Assessing your diet and supplement regime could also help.
As I mentioned above, if you think you are potentially histamine intolerant, you can try cutting out certain foods and see how you feel. Try an elimination diet which avoids trigger foods for 2-4 weeks.
Common food triggers include:
- Coffee, cocoa and chocolate
- Fermented food and drinks
- Cured meat (especially pork)
- Fresh, canned and processed fish
- Peanuts and tree nuts
- Some fruit and veg - tomatoes, broad beans, aubergine, spinach, oranges, bananas, pineapple, strawberries and grapes
Monitor your diet with a food diary and note down any symptom flare ups to help identify which foods may be causing them.
Over time, this will build a bigger picture of which foods trigger your symptoms, so that you can avoid them and better manage your intolerance.
Remember though - you can reintroduce some of these foods later on once you've got your histamine levels under control; it's a personal process and all about trial and error!
If you are concerned about histamine intolerance or want to take a proactive approach to supporting yourself and alleviating symptoms, you could also consider taking a supplement. Depending on the underlying factors, supplements can be an effective natural remedy for histamine intolerance.
For certain people, taking a supplement that contains DAO (the main enzyme that breaks down histamine in the body) can help to top up your own levels, so that you can break histamine from food down more effectively.
This is where the consumption of animal kidneys or kidney supplements may come in. They can potentially be beneficial for individuals with histamine intolerance for a few reasons:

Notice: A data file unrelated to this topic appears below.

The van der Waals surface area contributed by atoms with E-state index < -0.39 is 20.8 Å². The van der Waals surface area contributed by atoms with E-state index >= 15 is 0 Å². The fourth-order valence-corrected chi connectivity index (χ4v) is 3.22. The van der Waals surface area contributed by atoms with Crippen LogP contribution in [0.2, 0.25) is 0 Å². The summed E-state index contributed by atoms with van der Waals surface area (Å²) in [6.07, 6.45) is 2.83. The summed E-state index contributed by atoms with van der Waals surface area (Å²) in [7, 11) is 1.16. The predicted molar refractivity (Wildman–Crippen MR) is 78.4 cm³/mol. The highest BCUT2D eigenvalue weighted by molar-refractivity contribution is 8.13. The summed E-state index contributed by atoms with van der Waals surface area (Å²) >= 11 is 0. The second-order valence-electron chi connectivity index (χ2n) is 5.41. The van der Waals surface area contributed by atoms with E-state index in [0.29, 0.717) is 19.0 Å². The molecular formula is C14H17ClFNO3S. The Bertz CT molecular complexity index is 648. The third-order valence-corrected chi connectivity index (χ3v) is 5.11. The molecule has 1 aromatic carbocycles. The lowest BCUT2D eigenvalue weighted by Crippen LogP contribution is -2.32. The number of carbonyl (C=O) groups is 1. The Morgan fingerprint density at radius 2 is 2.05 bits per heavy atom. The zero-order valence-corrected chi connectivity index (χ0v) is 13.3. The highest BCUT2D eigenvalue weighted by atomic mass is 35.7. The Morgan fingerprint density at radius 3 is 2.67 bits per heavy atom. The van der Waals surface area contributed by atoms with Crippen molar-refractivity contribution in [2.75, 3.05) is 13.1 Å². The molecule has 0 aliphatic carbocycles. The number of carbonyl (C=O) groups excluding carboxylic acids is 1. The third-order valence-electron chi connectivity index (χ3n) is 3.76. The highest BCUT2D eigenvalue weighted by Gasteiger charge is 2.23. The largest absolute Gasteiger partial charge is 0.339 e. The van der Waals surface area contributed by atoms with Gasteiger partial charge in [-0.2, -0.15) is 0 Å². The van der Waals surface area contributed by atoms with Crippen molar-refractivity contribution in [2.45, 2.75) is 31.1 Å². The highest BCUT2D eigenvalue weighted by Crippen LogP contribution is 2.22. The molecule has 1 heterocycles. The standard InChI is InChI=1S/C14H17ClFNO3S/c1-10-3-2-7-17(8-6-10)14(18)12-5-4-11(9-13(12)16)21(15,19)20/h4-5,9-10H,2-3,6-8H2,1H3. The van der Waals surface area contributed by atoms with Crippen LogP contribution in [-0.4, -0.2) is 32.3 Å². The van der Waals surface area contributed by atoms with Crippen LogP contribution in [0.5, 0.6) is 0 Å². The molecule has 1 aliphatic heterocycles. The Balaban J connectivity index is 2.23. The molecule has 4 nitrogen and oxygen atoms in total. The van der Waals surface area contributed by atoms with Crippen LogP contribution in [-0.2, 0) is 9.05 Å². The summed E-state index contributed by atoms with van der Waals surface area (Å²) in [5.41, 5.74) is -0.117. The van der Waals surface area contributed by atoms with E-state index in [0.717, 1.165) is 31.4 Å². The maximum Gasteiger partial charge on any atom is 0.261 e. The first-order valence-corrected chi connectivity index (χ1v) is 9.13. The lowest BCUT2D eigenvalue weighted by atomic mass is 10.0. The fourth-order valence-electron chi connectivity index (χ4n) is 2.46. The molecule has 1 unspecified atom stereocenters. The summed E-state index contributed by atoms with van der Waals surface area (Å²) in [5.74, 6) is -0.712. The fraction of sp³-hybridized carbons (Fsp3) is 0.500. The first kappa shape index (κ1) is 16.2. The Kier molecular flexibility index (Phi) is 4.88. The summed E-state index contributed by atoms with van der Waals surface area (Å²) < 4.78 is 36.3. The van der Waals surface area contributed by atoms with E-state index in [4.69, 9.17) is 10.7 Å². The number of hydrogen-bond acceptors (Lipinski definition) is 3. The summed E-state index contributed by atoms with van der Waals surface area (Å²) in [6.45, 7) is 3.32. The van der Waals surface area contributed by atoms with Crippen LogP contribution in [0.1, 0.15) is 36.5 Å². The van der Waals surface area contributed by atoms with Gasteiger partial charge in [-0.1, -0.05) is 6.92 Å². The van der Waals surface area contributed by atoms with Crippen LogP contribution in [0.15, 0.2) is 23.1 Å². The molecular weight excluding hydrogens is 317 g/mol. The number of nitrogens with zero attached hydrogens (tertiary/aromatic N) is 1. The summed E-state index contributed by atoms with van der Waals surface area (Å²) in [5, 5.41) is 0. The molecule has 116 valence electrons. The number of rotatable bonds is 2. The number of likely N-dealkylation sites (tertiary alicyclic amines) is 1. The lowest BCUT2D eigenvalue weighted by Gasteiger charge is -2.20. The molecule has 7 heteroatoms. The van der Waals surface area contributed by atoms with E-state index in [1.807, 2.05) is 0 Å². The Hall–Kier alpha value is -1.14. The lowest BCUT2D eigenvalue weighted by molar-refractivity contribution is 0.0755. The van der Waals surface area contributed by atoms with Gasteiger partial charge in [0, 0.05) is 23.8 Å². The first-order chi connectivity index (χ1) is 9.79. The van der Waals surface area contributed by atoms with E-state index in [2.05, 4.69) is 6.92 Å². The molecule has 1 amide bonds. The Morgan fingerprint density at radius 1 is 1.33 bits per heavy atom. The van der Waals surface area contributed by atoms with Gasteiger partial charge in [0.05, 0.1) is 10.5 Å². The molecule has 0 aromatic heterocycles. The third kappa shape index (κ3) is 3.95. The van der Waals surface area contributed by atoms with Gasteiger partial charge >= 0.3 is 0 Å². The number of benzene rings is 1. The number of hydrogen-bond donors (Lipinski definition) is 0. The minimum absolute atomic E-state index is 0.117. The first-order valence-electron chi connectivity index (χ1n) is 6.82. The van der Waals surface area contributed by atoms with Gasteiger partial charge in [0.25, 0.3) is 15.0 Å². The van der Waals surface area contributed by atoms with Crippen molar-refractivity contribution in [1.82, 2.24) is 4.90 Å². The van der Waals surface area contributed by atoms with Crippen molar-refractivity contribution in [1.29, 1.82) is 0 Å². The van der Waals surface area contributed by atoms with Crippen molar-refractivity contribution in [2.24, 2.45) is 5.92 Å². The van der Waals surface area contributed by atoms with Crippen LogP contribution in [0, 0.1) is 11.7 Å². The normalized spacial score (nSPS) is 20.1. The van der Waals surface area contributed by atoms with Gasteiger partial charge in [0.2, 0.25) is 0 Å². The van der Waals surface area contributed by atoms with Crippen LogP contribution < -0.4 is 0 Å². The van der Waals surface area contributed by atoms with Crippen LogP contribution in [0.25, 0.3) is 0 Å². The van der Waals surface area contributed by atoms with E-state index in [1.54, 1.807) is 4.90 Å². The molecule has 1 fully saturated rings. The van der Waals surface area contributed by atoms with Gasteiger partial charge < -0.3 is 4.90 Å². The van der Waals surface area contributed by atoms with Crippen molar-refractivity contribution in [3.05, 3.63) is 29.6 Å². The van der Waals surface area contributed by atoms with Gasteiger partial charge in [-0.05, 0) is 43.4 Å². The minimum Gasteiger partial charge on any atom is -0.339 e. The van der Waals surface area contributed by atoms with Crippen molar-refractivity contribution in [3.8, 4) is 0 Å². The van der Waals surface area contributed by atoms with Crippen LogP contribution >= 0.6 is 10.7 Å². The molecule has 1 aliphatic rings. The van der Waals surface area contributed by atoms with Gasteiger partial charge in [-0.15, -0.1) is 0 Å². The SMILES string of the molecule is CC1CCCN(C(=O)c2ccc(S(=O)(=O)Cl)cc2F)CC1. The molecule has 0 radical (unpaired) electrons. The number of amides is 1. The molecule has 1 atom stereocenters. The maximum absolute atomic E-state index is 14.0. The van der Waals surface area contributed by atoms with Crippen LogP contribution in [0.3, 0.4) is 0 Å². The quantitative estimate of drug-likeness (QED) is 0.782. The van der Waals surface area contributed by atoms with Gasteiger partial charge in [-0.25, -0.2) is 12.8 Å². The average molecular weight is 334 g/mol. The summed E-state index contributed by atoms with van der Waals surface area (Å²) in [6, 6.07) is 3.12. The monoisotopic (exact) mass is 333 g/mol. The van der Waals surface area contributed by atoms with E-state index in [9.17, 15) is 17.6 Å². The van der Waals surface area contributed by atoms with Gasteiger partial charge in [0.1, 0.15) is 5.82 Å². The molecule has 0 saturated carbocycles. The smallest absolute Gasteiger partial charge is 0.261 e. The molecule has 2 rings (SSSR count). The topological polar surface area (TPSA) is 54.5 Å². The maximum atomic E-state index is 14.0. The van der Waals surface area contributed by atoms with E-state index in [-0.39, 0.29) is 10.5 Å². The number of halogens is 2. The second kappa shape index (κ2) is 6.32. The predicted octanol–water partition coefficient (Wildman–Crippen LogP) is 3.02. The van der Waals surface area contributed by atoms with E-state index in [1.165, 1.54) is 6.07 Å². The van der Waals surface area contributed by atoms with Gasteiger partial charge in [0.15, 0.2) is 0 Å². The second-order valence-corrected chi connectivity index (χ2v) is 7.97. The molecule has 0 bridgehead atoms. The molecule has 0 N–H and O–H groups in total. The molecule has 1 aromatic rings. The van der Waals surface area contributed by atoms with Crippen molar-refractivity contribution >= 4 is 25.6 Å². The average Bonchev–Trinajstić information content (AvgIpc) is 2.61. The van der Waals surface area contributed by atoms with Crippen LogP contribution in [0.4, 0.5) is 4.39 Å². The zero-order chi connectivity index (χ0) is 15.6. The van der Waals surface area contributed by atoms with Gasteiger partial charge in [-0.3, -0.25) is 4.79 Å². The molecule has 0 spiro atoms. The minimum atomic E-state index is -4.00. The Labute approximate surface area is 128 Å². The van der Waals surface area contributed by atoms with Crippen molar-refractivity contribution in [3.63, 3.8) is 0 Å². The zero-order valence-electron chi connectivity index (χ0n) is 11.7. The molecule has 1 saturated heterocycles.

They are a natural source of DAO: Animal kidneys naturally contain DAO. It is thought that consuming this exogenous source of DAO helps to break down histamine present in the gut from sources such as food, lowering the accumulation of histamine. Some studies (mainly in vitro) using pig kidney supplements have shown some promising results.
They are rich in vitamins B12 and B2: These are considered to be indirect cofactors of HMNT enzyme function, as they are necessary for the production of S-adenosylmethionine (SAM) which is the decisive cofactor for HMNT.
Whether or not you will get enough DAO (or the cofactor micronutrients from the recommended dose of these capsules) to therapeutically mitigate your histamine intolerance symptoms is not something that we can determine, as this is likely to be very specific to the individual.
Hunter & Gather Grass Fed Kidney Supplements for Histamine Support 💊
There is definitely evidence to suggest the benefits of consuming animal kidneys and/or kidney supplements in supporting symptoms of histamine intolerance. Grass Fed kidney is an amazing natural source of DAO.
Hunter & Gather Grass Fed Kidney Supplements are made with 100% Grass Fed, wild roaming lamb kidney, providing an incredibly bioavailable source of natural DAO. They're also rich in Vitamin B6, which has been shown to support DAO activity and help alleviate histamine intolerance symptoms.
As well as being free from hormones, fillers and antibiotics (commonly found in other kidney supplements) - each batch of these supplements is lab tested for purity and to ensure that every capsule is of the highest quality.
Hunter & Gather freeze dry and lock in all the benefits of DAO rich lamb kidney, so that you can simply take 6 capsules per day to enjoy natural histamine support - as well as the wider benefits of organ meat nutrition.
Our recommendation is that you take a holistic approach to managing histamine intolerance which includes controlling exposure to allergens and high-histamine foods, supporting gut health, managing stress and addressing any underlying imbalances that may contribute to the intolerance, ideally with the help of a practitioner.
All information provided on our website and within our articles is simply information, opinion, anecdotal thoughts and experiences to provide you with the tools to thrive.
It is not intended to treat or diagnose symptoms and is definitely not intended to be misconstrued for medical advice. We always advise you seek the advice of a trained professional when implementing any changes to your lifestyle and dietary habits.
We do however recommend seeking the services of a trained professional who questions the conventional wisdom to enable you to become the best version of yourself.